Cook the batter in your pre-heated waffle maker according to manufacturer's instructions.  Enjoy!

Tips and Tricks:

1. A "bullet" style mini blender works great for blending the flax seeds and water.  Alternately, you can purchase flax seed meal rather than whole seeds, and simply mix the meal with the water with a fork or whisk until creamy.

2. Leftover waffles freeze well for a quick breakfast in the days ahead.  Simply place a sheet of foil or waxed paper between each waffle, and wrap the whole stack in more foil or plastic wrap and place in the freezer.  Re-heat in a toaster oven and you have a nearly-instant yummy breakfast that's far more tasty and delicious than anything from the supermarket freezer section.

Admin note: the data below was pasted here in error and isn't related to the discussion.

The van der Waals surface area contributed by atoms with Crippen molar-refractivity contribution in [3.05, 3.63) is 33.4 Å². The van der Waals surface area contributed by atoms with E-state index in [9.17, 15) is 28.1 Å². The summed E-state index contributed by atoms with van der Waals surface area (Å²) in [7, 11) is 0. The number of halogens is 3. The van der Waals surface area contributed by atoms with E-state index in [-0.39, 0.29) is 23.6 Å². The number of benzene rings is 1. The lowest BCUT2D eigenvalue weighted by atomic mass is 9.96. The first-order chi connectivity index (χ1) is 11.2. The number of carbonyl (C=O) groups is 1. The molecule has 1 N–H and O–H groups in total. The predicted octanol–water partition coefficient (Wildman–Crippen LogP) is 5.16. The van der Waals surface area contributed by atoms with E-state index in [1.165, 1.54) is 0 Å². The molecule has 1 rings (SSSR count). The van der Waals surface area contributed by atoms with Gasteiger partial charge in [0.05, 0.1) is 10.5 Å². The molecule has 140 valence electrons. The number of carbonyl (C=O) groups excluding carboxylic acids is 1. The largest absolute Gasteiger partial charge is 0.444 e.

That's all for now, ninjas!  More recipes forthcoming!  I'll leave you now with a few more pics of our romantic little candlelight brunch from today :)

My awesome belgian waffle maker!

Waffles are best when served with lots of real maple syrup and non-dairy butter!

Mike enjoying some waffle-y goodness.

Hope everyone else is having a good start to their new year.  See you next time!


The Fur Ninja <3